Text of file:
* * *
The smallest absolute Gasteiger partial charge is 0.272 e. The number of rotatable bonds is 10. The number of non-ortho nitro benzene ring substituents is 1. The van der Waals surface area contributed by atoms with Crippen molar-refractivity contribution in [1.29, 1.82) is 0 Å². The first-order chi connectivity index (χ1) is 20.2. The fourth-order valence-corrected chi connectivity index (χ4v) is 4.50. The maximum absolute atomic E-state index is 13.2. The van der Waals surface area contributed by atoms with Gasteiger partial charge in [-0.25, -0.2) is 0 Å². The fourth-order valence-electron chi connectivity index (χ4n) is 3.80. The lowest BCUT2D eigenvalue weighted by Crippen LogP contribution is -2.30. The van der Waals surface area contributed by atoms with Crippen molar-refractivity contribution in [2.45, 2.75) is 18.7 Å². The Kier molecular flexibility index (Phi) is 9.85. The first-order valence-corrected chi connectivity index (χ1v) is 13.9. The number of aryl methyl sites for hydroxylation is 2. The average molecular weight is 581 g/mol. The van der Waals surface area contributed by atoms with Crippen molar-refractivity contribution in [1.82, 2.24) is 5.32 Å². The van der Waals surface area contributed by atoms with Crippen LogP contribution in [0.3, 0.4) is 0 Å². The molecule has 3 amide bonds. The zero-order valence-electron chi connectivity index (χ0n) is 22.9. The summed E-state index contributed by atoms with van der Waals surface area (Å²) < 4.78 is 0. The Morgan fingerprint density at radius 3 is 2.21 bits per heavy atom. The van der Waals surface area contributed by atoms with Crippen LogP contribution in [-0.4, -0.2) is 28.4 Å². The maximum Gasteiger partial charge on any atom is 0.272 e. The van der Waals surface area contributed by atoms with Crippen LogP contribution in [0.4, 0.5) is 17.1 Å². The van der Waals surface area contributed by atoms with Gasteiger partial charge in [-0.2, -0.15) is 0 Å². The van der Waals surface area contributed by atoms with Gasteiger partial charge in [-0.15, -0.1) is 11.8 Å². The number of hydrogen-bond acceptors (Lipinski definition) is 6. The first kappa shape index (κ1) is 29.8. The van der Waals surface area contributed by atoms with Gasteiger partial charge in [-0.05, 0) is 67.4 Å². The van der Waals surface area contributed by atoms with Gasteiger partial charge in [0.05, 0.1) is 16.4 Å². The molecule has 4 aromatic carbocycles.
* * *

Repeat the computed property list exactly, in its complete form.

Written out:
The smallest absolute Gasteiger partial charge is 0.272 e. The number of rotatable bonds is 10. The number of non-ortho nitro benzene ring substituents is 1. The van der Waals surface area contributed by atoms with Crippen molar-refractivity contribution in [1.29, 1.82) is 0 Å². The first-order chi connectivity index (χ1) is 20.2. The fourth-order valence-corrected chi connectivity index (χ4v) is 4.50. The maximum absolute atomic E-state index is 13.2. The van der Waals surface area contributed by atoms with Gasteiger partial charge in [-0.25, -0.2) is 0 Å². The fourth-order valence-electron chi connectivity index (χ4n) is 3.80. The lowest BCUT2D eigenvalue weighted by Crippen LogP contribution is -2.30. The van der Waals surface area contributed by atoms with Crippen molar-refractivity contribution in [2.45, 2.75) is 18.7 Å². The Kier molecular flexibility index (Phi) is 9.85. The first-order valence-corrected chi connectivity index (χ1v) is 13.9. The number of aryl methyl sites for hydroxylation is 2. The average molecular weight is 581 g/mol. The van der Waals surface area contributed by atoms with Crippen molar-refractivity contribution in [1.82, 2.24) is 5.32 Å². The van der Waals surface area contributed by atoms with Crippen LogP contribution in [0.3, 0.4) is 0 Å². The molecule has 3 amide bonds. The zero-order valence-electron chi connectivity index (χ0n) is 22.9. The summed E-state index contributed by atoms with van der Waals surface area (Å²) < 4.78 is 0. The Morgan fingerprint density at radius 3 is 2.21 bits per heavy atom. The van der Waals surface area contributed by atoms with Crippen LogP contribution in [-0.4, -0.2) is 28.4 Å². The maximum Gasteiger partial charge on any atom is 0.272 e. The van der Waals surface area contributed by atoms with Crippen LogP contribution in [0.4, 0.5) is 17.1 Å². The van der Waals surface area contributed by atoms with Gasteiger partial charge in [-0.2, -0.15) is 0 Å². The van der Waals surface area contributed by atoms with Gasteiger partial charge in [-0.15, -0.1) is 11.8 Å². The number of hydrogen-bond acceptors (Lipinski definition) is 6. The first kappa shape index (κ1) is 29.8. The van der Waals surface area contributed by atoms with Gasteiger partial charge in [-0.05, 0) is 67.4 Å². The van der Waals surface area contributed by atoms with Gasteiger partial charge in [0.05, 0.1) is 16.4 Å². The molecule has 4 aromatic carbocycles.